December 6 2005
1 year after tsunami: Rebuilding for the future of the children
Children were among the most vulnerable victims of the 26 December 2004 tsunami which caused widespread devastation in South Asia. The ongoing relief and reconstruction efforts of SOS Children's Villages in the tsunami-hit regions of Sri Lanka, India, Indonesia and Thailand, aim at rebuilding the livelihoods of affected families and ensuring a future for the children.
(6 December 2005) - It is still too early to speak of normalcy in the tsunami-hit regions of South Asia, but families affected by the disaster are showing tremendous courage and willpower to rebuild their livelihoods. "People are trying to come to terms with the situation and they are finding ways and possibilities to begin anew, however humble their attempts may be," said Shubha Murthi, the regional director of SOS Children's Villages in South Asia.
Logistics, authorities, regulations and the extent of the destruction are still causing difficulties, but the relief and reconstruction work of SOS Children's Villages are nevertheless progressing steadily and thousands of families are being helped. "We never thought that we could reach this many people so quickly," said Cedric de Silva, the director of SOS Children's Villages in Sri Lanka.
Families and children receiving help from SOS Children's Villages are mostly from fishing villages in the tsunami-hit regions, and have been affected in various ways: in some cases, the mother or father or both parents of the children have perished. In other cases, the houses and belongings of the families were washed away, including the fishing boats with which they earned a living. Therefore, the relief efforts of SOS Children's Villages are multifaceted.
The largest undertaking of SOS Children's Villages is the rebuilding of 15 tsunami-hit communities in Sri Lanka, India, Indonesia and Thailand. This includes the construction of 2,195 family houses for 11,500 people, of which 450 will be completed by the end of 2005, and 18 community buildings which will be used as medical centres, social centres, and kindergartens. These community buildings were constructed to also serve as safe shelters in the case of another flood disaster.
SOS Children's Villages also provided 343 fishing boats, including fishing equipment, which are being shared and used by 1,120 families. "Generally, people have overcome their fear of the sea and can get on with fishing as they did before. This is an important source of income for many of the coastal families," said Cedric de Silva.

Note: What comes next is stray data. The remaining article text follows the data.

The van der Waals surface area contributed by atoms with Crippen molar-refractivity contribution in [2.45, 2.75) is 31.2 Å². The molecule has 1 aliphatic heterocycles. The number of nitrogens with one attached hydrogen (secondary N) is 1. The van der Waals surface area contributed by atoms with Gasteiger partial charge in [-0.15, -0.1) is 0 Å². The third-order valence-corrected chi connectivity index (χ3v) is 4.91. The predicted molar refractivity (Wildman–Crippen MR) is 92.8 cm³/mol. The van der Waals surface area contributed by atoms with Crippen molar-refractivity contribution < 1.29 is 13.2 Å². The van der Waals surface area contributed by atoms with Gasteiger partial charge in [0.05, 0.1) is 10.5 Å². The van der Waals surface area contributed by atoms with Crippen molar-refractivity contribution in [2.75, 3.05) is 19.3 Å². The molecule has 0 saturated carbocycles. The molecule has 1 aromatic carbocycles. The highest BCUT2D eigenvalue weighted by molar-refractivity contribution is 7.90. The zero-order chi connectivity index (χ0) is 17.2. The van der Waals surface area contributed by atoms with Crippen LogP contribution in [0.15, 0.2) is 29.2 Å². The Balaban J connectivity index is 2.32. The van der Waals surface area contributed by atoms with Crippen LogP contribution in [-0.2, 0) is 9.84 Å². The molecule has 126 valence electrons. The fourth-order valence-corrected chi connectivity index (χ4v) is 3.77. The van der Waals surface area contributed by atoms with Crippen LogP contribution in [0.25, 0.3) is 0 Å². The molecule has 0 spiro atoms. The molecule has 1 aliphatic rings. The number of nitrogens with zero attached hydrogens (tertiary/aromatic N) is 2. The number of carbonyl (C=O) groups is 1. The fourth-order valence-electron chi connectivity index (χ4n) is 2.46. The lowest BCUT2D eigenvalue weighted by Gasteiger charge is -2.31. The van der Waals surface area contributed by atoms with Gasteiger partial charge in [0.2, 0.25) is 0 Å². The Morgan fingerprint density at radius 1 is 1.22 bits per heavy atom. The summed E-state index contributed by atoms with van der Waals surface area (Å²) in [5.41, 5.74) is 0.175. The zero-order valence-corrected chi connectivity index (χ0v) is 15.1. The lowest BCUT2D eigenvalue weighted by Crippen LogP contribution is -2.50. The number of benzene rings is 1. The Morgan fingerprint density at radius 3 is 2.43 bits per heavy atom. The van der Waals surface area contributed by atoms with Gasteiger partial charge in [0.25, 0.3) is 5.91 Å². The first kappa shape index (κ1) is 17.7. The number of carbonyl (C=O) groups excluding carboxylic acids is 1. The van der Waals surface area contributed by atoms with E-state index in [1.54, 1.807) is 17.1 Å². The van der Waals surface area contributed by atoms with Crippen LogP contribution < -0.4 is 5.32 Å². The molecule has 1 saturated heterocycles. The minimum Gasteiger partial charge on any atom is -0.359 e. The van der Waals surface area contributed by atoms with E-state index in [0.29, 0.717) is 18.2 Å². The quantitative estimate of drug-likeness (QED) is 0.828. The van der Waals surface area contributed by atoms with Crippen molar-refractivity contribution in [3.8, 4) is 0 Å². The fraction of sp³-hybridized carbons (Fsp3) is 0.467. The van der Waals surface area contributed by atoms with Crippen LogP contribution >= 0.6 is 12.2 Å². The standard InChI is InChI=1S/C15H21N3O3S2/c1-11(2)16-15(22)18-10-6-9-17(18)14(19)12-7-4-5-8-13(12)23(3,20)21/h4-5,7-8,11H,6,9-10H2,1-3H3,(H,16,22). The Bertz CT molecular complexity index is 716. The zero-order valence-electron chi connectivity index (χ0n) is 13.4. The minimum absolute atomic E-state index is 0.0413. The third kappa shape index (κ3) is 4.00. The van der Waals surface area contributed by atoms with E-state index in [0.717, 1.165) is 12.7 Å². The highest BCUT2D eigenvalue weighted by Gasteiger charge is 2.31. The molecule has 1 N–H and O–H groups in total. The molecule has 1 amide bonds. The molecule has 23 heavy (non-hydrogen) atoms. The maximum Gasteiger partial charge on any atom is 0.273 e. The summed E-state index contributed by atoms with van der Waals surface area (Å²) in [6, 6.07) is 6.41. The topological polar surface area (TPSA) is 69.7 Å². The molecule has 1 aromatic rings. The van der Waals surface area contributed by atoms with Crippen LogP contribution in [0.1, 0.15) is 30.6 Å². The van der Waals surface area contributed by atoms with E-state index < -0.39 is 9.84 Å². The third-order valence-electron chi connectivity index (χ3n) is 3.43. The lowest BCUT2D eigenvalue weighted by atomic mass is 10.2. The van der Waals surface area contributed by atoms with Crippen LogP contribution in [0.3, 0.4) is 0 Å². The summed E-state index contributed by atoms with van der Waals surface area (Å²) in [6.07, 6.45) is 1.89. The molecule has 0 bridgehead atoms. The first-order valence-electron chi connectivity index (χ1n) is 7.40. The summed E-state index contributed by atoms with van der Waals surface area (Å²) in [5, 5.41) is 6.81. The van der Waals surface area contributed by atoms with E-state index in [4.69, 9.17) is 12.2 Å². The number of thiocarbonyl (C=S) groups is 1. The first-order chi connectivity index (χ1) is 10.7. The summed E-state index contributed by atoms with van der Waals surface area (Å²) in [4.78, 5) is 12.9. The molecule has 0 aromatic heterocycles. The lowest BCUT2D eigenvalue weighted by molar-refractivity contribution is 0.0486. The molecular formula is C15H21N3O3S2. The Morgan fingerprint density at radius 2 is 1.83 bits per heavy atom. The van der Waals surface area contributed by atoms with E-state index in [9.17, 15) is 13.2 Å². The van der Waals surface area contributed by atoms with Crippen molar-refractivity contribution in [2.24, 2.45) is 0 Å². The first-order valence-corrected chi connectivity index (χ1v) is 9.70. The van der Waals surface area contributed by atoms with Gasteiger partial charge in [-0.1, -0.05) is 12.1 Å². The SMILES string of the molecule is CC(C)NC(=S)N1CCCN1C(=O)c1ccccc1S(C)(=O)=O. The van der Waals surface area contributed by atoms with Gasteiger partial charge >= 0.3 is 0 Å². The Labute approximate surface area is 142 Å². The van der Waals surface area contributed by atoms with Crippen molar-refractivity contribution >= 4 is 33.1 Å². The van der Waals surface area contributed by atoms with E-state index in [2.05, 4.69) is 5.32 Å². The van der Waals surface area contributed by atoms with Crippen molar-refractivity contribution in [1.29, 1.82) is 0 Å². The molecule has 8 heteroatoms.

In addition, six children's villages will be constructed - one in Sri Lanka, two in India and three in Indonesia - providing homes in a family environment for up to 800 children who cannot be reunited with their families or relatives. A provisional children's village is currently in operation in Pondicherry, India, and is providing care for 26 children.
SOS Children's Villages has been carrying out humanitarian work and is well-established with local staff in Sri Lanka since 1980, in India since 1964, and in Indonesia and Thailand since 1971. Therefore, the organisation was able to provide emergency relief to some 23,000 people in the immediate aftermath of the tsunami. This aid included relief packages of food and water, start-up help in the form of cash, clothing, kitchen utensils, and temporary shelter. Additional support for families was also offered in eleven day-care centres for children, which provided basic emergency relief and psychological support. SOS Children's Villages is active in 132 countries and territories. 438 SOS Children's Villages and 346 SOS Youth Facilities provide more than 59,000 children and youths in need with a new home. More than 131,000 children/youths attend SOS Kindergartens, SOS Hermann Gmeiner Schools and SOS Vocational Training Centres. Around 397,000 people benefit from the services provided by SOS Medical Centres, 115,000 people from services provided by SOS Social Centres. SOS Children's Villages also helps in situations of crisis and disaster through emergency relief programmes. For more information please contact
Ms Doris Kirchebner
Tel: (+43) 512 3310 5171
Ms Adriana Pontieri
International Press Officer
Tel: +43 1 368 2457 2185